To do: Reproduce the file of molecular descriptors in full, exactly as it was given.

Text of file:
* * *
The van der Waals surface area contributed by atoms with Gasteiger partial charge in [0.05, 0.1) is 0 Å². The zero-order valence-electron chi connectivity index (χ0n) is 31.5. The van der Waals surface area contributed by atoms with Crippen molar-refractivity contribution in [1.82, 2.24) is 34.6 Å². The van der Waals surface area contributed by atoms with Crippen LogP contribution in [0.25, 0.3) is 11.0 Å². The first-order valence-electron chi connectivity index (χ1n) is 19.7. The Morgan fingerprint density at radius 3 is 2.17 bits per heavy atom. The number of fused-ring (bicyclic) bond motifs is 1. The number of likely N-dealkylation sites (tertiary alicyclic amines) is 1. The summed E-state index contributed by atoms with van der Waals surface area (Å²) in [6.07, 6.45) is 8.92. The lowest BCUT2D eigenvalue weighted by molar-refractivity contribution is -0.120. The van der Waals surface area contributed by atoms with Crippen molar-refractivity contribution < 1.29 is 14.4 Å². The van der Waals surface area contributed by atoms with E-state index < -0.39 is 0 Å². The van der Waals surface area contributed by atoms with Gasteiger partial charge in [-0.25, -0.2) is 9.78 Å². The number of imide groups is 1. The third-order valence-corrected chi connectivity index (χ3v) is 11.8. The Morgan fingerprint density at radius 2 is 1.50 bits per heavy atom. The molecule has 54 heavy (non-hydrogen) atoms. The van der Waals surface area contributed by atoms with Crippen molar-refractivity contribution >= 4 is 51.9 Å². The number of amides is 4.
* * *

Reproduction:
The van der Waals surface area contributed by atoms with Gasteiger partial charge in [0.05, 0.1) is 0 Å². The zero-order valence-electron chi connectivity index (χ0n) is 31.5. The van der Waals surface area contributed by atoms with Crippen molar-refractivity contribution in [1.82, 2.24) is 34.6 Å². The van der Waals surface area contributed by atoms with Crippen LogP contribution in [0.25, 0.3) is 11.0 Å². The first-order valence-electron chi connectivity index (χ1n) is 19.7. The Morgan fingerprint density at radius 3 is 2.17 bits per heavy atom. The number of fused-ring (bicyclic) bond motifs is 1. The number of likely N-dealkylation sites (tertiary alicyclic amines) is 1. The summed E-state index contributed by atoms with van der Waals surface area (Å²) in [6.07, 6.45) is 8.92. The lowest BCUT2D eigenvalue weighted by molar-refractivity contribution is -0.120. The van der Waals surface area contributed by atoms with Crippen molar-refractivity contribution < 1.29 is 14.4 Å². The van der Waals surface area contributed by atoms with E-state index < -0.39 is 0 Å². The van der Waals surface area contributed by atoms with Gasteiger partial charge in [-0.25, -0.2) is 9.78 Å². The number of imide groups is 1. The third-order valence-corrected chi connectivity index (χ3v) is 11.8. The Morgan fingerprint density at radius 2 is 1.50 bits per heavy atom. The molecule has 54 heavy (non-hydrogen) atoms. The van der Waals surface area contributed by atoms with Crippen molar-refractivity contribution >= 4 is 51.9 Å². The number of amides is 4.